Early retirement averted.
Much More Than A ‘One Hit Wonder’
“Stacy’s Mom” rejuvenated the band’s career, but diehard fans will tell you that there’s much more to this album. In many ways, Welcome Interstate Managers is a bold artistic statement verging on concept album territory even as it hides behind a stylistically-diverse track list that includes the piano balladry of “Fire Island,” the honky-tonk of “Hung Up on You,” and Brit pop grandeur of “Supercollider.”
“The band was an amalgamation of a lot of things we were into,” Schlesinger told me in 2018. “It was just our way of filtering a lot of the music we liked through our own personalities. We were really just trying to entertain each other.”
In addition to the focus on careerism in songs like “Mexican Wine,” “Bright Future in Sales” and “Little Red Light,” Welcome Interstate Managers offers plenty of other relatable threads to tug on: love and regret propel “Hackensack” and “No Better Place”; world weary hope bubbles up on “All Kinds of Time” and “Hey Julie”; and resignation features prominently on “Bought for a Song” and “Yours and Mine.”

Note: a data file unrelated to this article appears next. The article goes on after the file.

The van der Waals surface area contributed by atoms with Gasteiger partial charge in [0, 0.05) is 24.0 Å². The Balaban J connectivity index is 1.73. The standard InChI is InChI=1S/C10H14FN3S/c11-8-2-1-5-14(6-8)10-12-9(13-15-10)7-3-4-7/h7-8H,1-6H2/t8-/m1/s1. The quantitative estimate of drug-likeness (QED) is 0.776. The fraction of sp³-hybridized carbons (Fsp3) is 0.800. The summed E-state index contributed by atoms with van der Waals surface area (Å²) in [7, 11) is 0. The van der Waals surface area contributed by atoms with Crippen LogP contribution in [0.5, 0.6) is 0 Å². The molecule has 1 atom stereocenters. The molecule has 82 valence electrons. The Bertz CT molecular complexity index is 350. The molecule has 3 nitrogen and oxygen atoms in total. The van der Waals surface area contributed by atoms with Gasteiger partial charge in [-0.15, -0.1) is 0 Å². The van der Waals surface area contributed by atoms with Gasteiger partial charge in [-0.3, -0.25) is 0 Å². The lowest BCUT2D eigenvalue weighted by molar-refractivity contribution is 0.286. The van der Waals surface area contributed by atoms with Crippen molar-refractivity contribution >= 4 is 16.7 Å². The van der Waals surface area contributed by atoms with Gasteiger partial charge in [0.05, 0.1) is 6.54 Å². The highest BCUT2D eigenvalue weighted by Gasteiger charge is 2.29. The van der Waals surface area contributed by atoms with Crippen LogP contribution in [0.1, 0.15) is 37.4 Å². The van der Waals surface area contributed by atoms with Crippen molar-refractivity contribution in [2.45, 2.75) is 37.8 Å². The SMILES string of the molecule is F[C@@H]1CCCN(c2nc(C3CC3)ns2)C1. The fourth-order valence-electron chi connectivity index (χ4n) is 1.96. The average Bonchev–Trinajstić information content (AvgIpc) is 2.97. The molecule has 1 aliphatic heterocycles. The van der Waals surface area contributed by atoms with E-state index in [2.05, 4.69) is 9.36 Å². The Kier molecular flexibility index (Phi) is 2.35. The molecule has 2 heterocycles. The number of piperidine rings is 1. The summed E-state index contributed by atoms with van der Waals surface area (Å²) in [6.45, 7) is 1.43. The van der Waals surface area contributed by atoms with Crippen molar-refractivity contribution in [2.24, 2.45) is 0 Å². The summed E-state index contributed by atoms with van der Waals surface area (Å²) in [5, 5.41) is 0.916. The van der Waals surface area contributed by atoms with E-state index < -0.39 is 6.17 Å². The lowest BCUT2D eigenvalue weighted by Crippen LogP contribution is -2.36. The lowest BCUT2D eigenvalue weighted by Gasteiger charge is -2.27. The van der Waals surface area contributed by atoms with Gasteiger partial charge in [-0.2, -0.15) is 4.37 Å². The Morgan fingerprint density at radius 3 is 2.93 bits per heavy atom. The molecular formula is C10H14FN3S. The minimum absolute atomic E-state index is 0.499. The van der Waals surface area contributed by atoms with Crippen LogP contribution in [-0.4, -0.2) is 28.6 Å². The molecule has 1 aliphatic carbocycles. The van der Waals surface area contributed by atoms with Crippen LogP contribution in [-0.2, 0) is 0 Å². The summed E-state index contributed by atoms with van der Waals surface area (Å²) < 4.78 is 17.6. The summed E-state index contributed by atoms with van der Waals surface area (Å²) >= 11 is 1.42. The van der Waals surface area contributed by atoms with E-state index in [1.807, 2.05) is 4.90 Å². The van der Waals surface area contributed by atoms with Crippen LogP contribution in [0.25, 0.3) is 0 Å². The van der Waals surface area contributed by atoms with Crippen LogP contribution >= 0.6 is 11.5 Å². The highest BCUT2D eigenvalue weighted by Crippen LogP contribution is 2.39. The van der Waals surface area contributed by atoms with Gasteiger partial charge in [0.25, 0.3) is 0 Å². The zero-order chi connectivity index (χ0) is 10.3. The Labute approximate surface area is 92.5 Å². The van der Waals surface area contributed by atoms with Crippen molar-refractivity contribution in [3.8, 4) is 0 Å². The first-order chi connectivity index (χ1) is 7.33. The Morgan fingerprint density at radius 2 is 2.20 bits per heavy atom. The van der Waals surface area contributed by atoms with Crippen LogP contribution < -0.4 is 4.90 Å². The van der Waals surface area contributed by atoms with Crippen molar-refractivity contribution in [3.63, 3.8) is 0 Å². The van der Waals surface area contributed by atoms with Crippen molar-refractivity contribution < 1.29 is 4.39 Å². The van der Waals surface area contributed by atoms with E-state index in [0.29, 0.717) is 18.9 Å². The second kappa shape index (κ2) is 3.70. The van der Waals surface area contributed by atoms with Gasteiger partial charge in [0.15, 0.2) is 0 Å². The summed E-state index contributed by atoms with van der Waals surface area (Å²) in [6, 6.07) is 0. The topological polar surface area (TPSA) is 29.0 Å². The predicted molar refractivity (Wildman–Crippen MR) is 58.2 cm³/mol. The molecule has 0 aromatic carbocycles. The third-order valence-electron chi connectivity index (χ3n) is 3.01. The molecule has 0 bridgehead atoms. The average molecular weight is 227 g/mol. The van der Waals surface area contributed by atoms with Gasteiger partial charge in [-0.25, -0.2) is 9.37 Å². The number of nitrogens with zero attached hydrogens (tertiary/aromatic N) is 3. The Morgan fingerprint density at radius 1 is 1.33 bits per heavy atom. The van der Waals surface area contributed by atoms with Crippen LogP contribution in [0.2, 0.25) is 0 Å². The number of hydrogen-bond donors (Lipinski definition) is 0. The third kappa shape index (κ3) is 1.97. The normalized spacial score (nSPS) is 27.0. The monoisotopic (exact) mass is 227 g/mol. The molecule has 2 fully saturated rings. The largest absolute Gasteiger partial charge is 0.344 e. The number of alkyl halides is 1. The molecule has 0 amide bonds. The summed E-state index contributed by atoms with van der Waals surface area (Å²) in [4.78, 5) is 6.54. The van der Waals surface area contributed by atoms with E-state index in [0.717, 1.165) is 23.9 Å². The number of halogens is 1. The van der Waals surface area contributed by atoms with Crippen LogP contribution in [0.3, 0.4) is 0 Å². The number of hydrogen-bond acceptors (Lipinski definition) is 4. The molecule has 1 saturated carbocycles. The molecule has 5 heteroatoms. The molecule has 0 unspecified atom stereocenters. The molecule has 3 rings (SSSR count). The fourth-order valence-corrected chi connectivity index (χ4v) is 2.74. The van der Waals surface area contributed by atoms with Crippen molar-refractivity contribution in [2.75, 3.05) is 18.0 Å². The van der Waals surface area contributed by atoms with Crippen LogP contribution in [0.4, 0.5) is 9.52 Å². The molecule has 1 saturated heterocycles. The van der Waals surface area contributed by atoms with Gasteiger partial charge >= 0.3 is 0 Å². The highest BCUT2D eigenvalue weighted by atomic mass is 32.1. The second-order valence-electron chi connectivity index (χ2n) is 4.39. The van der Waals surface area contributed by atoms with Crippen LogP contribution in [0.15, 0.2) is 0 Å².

That sneaky lyrical depth combined with stellar musicianship is one of the main reasons this “one hit wonder” maintains an actively devoted fan base more than a decade after breaking up. Some of that is by design, using world class hooks and genius storytelling to lure fans of smart pop music, but there is also a magical element to Fountains of Wayne’s songwriting that can’t be easily quantified—no matter how deceptively simple the songs seem.
“If I had a consistent way of working, it would probably become clear over time why my songs come out the way they do,” Collingwood wrote in the New York Times. “Trouble is, I’ve never had what other writers call a ‘process.’ I tend to justify long periods of inactivity with the pigheaded idea that if something doesn’t come naturally, it wasn’t meant to be. When one of my songs is literal, it’s because the story has been dangled in front of me like a cat toy and I can’t stop myself from pouncing on it. But most of the time I’ve got notebooks with jumbles of words and a pocket recorder.”